The Asia Refining Technology Conference (ARTC), just concluded this week in Kuala Lumpur, Malaysia, provided an insightful look at the opportunities and dynamics facing Southeast Asian refiners in 2018, the year of refinery digitalization. I was struck, as I often am in this part of the world, by the focused attention that conference attendees give to the content — and by the level and insight of the material provided by local presenters. No open seats at ARTC! Petronas, a main sponsor of the event, provided a number of presenters and attendees, as well as some true insight into their thought processes.
The Association of Southeast Asian Nations (ASEAN) region continues to grow steadily, and its economy is projected to continue to do so in the long term. Energy extraction and conversion continue to be key ingredients in the region, with Malaysia, Indonesia and Vietnam holding globally important reserves.
A vibrant and growing local force of technical competence and innovation continues to open new possibilities for innovation. It is an interesting juncture, with important decisions to be made by both industrial and government leadership. A backdrop to this is the upcoming Malaysian national elections in mid-May. Key organizations — in particular the “four Ps”: Petronas, Pertamina, PTT Group and Petro Vietnam — will play a pivotal role.
Yusri Mohamed Yusof, Petronas VP of refining and trading, provided the opening perspective and upbeat note. “ASEAN is central as Asia continues to dominate global growth,” Yusof declared. The macro trends are compelling in Asia, demonstrating why the refining industry looks different here than in other parts of the world. Asian growth drivers, Yusof noted, are driving the entire refining industry in Asia in general and Southeast Asia in particular.
ASEAN, when looked at regionally, is the fifth-largest economy in the world and the third-largest market (behind only China and India). The ASEAN population will rise from 655 million to 738 million by 2030 (13 percent growth in 12 years), with the region’s GDP more than tripling during that period, from $2.7 trillion USD to $8.5 trillion USD. Overall, Asia-Pacific’s middle class will rise to 3.2 billion people by the year 2030, representing two-thirds of the world’s middle class. This means that irrespective of a rapid drive toward sustainability and non-fossil fuel based transport, demand for energy will rise sharply in Asia, and demand for goods derived from chemicals will be a driver of demand for natural gas and refined products.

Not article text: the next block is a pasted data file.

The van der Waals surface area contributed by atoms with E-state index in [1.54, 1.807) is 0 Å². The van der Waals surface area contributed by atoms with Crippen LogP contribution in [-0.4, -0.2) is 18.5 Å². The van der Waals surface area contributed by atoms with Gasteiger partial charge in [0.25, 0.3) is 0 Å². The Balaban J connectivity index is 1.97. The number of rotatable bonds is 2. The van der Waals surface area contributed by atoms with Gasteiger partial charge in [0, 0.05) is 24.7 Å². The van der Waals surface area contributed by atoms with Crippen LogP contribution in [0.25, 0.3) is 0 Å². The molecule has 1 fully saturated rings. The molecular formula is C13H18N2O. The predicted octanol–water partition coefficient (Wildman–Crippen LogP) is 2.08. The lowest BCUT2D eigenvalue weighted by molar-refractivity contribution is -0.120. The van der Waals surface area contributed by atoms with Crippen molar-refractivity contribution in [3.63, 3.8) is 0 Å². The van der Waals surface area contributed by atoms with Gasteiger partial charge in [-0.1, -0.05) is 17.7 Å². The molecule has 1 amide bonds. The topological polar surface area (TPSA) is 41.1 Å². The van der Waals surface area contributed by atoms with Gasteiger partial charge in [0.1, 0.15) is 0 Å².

The ARTC conference made extremely effective use of audience polls throughout the event, providing some interesting windows into how the attendees of the event, many of them quite senior refining leaders in the region, are thinking. One particularly insightful poll during a presentation by Shell posed the question, “When do you feel that electric cars will cause a major disruption to the oil industry?” About half the audience agreed on 2030, while another half chose 2040.
Shell Global Solutions argued that fading transport fuel demand will be replaced by growing petrochemical demand, providing significant refining opportunity. The discussion was lively.
Karimbir Anand, partner at EY consulting and lead speaker for day two, brought the changing opportunities for refining further into focus, in terms of the impact on Asia’s refining industry. Anand outlined EY’s views on the four most important trends impacting the oil and gas sector in APAC. These are, in order, digital in the oil and gas sector, petrochemical integration, IMO sulfur regulation and electric vehicles.
In Malaysia the RAPID project, an integrated refining and petrochemicals megacomplex, is well underway, with initial startup projected sometime in 2019. Coupling that with the upcoming IMO low-sulfur marine fuel regs and the upcoming ASEAN vehicle fuel sulfur regs, there was a lot of attention during the conference on alternatives and opportunities to modify refining processes to take advantage of these changes. Of course, all of these changes involve large amounts of CAPEX, which must be financed, long lead times and increasing complexity of production.
The Digital Refinery